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Campaign Stump Speeches Focus on Economy

This week on the campaign trail, Sens. Hillary Clinton and Barack Obama headed out again for another battle for Democratic votes, while GOP Sen. John McCain set out to shore up his support among his own party's base.

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    Now, what the presidential candidates had to say as they campaigned today. We begin with Republican John McCain. He took questions from Chick-fil-A employees at their corporate headquarters in Atlanta.


    My question is, what immediate plans would you make to avoid a recession? And if we are already in a recession, what plans would you make to get us out of that?

    SEN. JOHN MCCAIN (R), Arizona: The main factor out there is that Americans are hurting right now. And they don't care too much whether it's technically a recession or not.

    So I would say that, oh, it's very likely, and more and more economists are saying that we are probably, quote, "in a recession."

    I think the fact of the matter is that there are many American families who are hurting very badly, particularly in those states like Ohio, Michigan, parts of Illinois, those states that really relied on manufacturing jobs and saw those jobs leave.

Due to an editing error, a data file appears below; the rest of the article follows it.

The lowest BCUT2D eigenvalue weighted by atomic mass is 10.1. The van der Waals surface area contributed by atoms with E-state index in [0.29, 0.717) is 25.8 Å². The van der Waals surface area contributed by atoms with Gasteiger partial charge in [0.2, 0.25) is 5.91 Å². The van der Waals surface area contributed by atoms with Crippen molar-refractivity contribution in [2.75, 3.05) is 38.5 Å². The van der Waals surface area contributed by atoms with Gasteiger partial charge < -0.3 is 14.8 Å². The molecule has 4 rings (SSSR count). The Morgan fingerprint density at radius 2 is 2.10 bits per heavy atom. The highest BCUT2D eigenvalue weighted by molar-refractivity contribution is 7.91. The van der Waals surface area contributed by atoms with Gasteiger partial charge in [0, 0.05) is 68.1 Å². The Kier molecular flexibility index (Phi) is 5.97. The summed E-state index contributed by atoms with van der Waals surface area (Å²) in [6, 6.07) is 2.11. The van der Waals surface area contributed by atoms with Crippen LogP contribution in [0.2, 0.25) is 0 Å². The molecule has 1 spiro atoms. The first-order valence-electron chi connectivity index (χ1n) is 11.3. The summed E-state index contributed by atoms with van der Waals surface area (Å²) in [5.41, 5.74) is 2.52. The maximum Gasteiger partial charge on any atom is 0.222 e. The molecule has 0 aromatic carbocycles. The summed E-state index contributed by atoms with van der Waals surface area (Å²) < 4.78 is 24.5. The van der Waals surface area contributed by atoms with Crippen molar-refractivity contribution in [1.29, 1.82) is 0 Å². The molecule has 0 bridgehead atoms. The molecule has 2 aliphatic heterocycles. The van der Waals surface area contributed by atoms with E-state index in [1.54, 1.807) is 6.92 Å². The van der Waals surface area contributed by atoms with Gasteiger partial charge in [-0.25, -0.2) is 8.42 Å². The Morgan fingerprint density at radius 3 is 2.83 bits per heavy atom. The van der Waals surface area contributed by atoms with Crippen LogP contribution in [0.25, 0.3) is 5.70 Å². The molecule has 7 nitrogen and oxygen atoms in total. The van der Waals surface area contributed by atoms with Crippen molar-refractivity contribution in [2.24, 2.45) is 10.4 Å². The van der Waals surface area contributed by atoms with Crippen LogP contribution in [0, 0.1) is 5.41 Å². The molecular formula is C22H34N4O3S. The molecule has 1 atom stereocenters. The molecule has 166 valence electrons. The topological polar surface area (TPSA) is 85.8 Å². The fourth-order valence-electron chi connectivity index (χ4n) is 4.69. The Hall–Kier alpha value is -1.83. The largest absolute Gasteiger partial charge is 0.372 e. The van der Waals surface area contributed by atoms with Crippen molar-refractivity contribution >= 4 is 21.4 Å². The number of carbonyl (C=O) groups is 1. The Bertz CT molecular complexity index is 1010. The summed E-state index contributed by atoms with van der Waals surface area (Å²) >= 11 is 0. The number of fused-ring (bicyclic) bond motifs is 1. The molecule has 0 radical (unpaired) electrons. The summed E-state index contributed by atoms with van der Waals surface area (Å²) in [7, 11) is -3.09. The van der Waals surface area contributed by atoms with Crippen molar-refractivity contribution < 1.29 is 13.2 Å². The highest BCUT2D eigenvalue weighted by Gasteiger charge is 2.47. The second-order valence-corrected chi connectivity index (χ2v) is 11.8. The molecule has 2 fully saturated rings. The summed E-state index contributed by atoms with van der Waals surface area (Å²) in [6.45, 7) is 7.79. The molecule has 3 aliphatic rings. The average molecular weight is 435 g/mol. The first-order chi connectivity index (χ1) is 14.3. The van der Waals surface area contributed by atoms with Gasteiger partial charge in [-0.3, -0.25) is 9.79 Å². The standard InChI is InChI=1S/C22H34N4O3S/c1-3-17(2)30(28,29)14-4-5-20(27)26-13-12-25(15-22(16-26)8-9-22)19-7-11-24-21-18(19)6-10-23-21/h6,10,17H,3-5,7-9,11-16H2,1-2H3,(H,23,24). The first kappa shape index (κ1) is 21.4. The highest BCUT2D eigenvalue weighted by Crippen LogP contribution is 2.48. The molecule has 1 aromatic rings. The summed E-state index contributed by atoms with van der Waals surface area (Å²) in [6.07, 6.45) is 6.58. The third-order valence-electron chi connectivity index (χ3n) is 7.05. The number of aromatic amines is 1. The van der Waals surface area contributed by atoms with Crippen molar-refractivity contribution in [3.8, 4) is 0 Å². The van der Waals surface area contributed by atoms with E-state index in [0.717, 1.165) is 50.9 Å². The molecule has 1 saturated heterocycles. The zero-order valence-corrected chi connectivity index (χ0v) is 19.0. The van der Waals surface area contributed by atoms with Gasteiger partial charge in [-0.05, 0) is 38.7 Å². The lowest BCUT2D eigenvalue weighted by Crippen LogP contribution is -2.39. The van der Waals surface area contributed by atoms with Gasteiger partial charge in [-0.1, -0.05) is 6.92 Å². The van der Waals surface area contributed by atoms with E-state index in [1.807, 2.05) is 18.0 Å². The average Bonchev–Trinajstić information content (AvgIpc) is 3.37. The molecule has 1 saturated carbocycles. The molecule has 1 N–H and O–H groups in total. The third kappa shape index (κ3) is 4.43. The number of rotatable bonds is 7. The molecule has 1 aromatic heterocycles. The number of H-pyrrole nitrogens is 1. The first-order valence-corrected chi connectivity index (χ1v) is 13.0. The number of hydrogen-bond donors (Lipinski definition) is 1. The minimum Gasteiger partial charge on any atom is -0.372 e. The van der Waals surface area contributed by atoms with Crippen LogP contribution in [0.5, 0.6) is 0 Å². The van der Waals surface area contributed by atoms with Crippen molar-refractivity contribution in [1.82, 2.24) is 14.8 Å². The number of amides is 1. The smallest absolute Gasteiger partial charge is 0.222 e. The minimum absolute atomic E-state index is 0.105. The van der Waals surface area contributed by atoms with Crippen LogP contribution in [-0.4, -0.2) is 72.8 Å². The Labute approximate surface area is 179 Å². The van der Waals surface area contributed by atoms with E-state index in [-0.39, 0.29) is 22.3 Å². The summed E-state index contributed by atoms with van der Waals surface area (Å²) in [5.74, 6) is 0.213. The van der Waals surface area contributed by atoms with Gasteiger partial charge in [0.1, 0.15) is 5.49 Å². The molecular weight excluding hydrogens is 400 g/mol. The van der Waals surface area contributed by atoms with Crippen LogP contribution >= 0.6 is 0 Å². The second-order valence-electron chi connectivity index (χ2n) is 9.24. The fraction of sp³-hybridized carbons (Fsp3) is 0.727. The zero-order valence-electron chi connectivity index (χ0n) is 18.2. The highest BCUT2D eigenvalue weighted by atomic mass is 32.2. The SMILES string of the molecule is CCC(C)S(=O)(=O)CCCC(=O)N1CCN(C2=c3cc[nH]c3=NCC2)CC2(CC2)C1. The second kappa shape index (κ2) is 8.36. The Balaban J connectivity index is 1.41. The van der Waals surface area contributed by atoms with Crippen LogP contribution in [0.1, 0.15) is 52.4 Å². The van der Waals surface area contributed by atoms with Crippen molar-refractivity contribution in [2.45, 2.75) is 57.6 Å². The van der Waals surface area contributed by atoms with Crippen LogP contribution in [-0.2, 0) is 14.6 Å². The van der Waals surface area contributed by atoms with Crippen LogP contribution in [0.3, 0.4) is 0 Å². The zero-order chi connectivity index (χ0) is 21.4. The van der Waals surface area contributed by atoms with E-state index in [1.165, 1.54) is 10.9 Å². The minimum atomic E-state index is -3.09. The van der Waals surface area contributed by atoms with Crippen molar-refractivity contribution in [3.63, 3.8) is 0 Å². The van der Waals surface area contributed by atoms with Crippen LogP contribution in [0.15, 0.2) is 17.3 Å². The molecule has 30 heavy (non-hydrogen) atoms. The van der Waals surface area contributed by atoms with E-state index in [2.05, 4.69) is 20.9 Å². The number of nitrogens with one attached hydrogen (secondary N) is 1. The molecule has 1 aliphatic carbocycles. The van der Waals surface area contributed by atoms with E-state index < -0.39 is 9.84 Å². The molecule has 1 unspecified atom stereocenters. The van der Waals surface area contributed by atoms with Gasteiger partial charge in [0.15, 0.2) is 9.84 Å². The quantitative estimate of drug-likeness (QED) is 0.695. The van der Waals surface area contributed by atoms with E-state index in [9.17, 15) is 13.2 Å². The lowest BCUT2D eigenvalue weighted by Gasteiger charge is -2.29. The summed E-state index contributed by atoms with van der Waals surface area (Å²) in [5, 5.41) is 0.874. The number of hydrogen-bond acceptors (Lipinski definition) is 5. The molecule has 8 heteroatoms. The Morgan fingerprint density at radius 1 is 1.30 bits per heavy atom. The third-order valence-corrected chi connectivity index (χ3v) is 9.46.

And we, as a nation, as I said earlier, have not done enough to help those workers find new employment, new technology, new training, new education, and we've got to do a tremendous amount more in that respect.

    And, again, I don't think it means big government programs. The strength of America's education system in America today is our community colleges. Our community colleges can design and implement training and education programs to provide employees for Chick-fil-A.

    They can provide drivers; they can provide computer people; they can provide all of them. And so we've got to address that issue, whether we are in a recession or not.

    And the other major problem associated with it — in fact, one of the major factors in it — of course, is people's inability to keep their homes. And we are seeing in danger of at least a couple more million Americans who own their homes losing their homes.

    And we have made some progress, but we're going to have to look at additional measures, I think, in order to try to ease that burden of people who could afford the payments that they were making before, but saw this dramatic jump in their monthly payments and can't afford it any more. That's the part of America that we have to try to hone in on.

    Someone who bought a home and left it vacant and speculated, we don't have a lot of sympathy.

    We don't have a lot of sympathy for those greedy organizations that went around and sold people a home loan mortgage that had worse terms, more onerous financial terms associated with it than they were qualified for. Those people should be punished.

    And, finally, a home loan mortgage document, as you know, is about that thick. It should be one page. It should be one page. And in big letters, at the bottom, should be letters that say, "I understand this document."


    John McCain speaking in Atlanta today.